INDUSTRIAL Relations Minister Russell Wortley has rejected advice saying he wrongly interpreted work safety laws.
Legal advice seen by The Advertiser, commissioned by a group of residential housing organisations who oppose the new laws, says Mr Wortley gave incorrect information in a radio interview this week when he said safety obligations for volunteers would not change.
The advice from Bradbrook Lawyers says a volunteer is not treated the same as a worker or an employee under the current laws but would be under the new laws – and this would place a raft of new obligations on volunteers to ensure workplace safety. But Mr Wortley said this was wrong.
Volunteers for organisations that paid employees were already treated as workers under current laws, he said.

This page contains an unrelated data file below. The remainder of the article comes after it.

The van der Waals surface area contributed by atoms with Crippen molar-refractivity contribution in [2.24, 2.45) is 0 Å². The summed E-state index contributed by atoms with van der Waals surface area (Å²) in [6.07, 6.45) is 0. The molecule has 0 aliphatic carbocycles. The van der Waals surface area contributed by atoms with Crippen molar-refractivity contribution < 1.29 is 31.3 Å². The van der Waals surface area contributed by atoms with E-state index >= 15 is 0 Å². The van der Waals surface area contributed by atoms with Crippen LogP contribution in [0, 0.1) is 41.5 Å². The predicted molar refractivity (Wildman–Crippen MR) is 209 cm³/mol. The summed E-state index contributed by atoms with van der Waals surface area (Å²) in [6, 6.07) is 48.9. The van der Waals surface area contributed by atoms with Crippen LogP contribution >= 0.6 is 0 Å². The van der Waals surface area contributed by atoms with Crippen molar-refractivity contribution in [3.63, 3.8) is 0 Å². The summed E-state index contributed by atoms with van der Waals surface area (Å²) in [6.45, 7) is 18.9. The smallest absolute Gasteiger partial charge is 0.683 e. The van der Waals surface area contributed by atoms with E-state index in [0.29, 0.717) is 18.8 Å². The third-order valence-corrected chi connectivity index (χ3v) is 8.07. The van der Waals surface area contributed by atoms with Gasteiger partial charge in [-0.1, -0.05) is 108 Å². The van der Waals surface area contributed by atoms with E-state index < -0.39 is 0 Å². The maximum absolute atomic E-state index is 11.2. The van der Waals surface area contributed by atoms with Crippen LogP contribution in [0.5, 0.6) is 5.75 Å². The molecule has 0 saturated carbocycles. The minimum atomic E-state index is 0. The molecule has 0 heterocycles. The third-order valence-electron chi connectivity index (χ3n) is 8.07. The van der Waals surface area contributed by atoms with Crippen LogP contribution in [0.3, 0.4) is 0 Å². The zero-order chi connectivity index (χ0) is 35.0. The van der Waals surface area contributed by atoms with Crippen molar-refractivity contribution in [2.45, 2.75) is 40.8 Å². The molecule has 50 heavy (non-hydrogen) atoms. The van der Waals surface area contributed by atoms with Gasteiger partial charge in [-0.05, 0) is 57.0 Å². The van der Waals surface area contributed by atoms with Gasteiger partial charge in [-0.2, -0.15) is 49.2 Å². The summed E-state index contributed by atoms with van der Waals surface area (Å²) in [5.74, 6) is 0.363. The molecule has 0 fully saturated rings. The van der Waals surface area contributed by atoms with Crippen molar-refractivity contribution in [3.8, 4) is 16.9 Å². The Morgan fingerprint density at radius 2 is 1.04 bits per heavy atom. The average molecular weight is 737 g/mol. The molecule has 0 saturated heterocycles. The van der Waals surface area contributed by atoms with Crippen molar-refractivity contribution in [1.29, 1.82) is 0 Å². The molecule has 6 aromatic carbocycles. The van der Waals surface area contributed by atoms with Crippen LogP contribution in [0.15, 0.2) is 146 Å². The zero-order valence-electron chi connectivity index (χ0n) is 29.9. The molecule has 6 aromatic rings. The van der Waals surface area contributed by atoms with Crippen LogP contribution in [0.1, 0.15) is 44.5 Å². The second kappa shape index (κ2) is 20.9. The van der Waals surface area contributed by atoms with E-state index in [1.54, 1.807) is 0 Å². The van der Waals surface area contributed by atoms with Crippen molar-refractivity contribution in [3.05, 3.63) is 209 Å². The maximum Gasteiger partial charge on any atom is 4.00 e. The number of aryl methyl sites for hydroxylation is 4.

“Our message to any volunteer groups concerned about the proposed Bill is this: Your OHS duties will not change,” Mr Wortley said. “It’s really important people understand this because there has been a lot of scaremongering out there.”
The laws are part of a Federal Government push to harmonise workplace safety laws nationally and South Australia must pass the legislation to receive about $30 million in tied federal funding.
But the changes have come under fire from business groups and the Opposition, who say they will increase costs and put volunteers at greater risk of fines and prosecution for workplace safety breaches.
Volunteering SA & NT chief executive officer Evelyn O’Loughlin supported the move, saying it would mean fewer obligations for volunteer organisations without paid staff.
But Housing Industry Association SA regional director Robert Harding said there was a “divergence of views” on the changes and he was concerned they would only be clarified once challenged in court.
The Opposition has drafted amendments to the proposed laws and expects responses from key stakeholders by mid next week.